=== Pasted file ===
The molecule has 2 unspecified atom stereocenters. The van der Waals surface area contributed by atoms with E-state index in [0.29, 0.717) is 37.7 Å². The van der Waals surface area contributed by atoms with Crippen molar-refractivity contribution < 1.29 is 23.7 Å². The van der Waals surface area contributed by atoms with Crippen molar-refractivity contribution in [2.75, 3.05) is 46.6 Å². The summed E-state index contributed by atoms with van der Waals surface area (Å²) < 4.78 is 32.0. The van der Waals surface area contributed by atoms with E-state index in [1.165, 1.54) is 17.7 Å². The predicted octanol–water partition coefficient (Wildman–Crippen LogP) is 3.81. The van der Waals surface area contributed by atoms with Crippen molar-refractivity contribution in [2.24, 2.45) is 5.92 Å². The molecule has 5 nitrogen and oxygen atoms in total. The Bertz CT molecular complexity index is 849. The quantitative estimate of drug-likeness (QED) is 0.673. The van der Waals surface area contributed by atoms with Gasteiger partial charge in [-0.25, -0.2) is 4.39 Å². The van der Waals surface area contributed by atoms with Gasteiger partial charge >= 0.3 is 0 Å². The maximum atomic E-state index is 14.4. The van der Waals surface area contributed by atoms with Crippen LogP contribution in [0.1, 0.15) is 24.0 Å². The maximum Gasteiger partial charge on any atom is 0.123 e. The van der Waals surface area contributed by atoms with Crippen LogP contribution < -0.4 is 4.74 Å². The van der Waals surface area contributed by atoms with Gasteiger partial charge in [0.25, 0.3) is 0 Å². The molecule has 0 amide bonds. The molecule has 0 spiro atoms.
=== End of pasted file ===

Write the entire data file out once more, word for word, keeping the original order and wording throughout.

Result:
The molecule has 2 unspecified atom stereocenters. The van der Waals surface area contributed by atoms with E-state index in [0.29, 0.717) is 37.7 Å². The van der Waals surface area contributed by atoms with Crippen molar-refractivity contribution < 1.29 is 23.7 Å². The van der Waals surface area contributed by atoms with Crippen molar-refractivity contribution in [2.75, 3.05) is 46.6 Å². The summed E-state index contributed by atoms with van der Waals surface area (Å²) < 4.78 is 32.0. The van der Waals surface area contributed by atoms with E-state index in [1.165, 1.54) is 17.7 Å². The predicted octanol–water partition coefficient (Wildman–Crippen LogP) is 3.81. The van der Waals surface area contributed by atoms with Crippen molar-refractivity contribution in [2.24, 2.45) is 5.92 Å². The molecule has 5 nitrogen and oxygen atoms in total. The Bertz CT molecular complexity index is 849. The quantitative estimate of drug-likeness (QED) is 0.673. The van der Waals surface area contributed by atoms with Gasteiger partial charge in [-0.25, -0.2) is 4.39 Å². The van der Waals surface area contributed by atoms with Gasteiger partial charge >= 0.3 is 0 Å². The maximum atomic E-state index is 14.4. The van der Waals surface area contributed by atoms with Crippen LogP contribution in [0.1, 0.15) is 24.0 Å². The maximum Gasteiger partial charge on any atom is 0.123 e. The van der Waals surface area contributed by atoms with Crippen LogP contribution < -0.4 is 4.74 Å². The van der Waals surface area contributed by atoms with Gasteiger partial charge in [0.25, 0.3) is 0 Å². The molecule has 0 amide bonds. The molecule has 0 spiro atoms.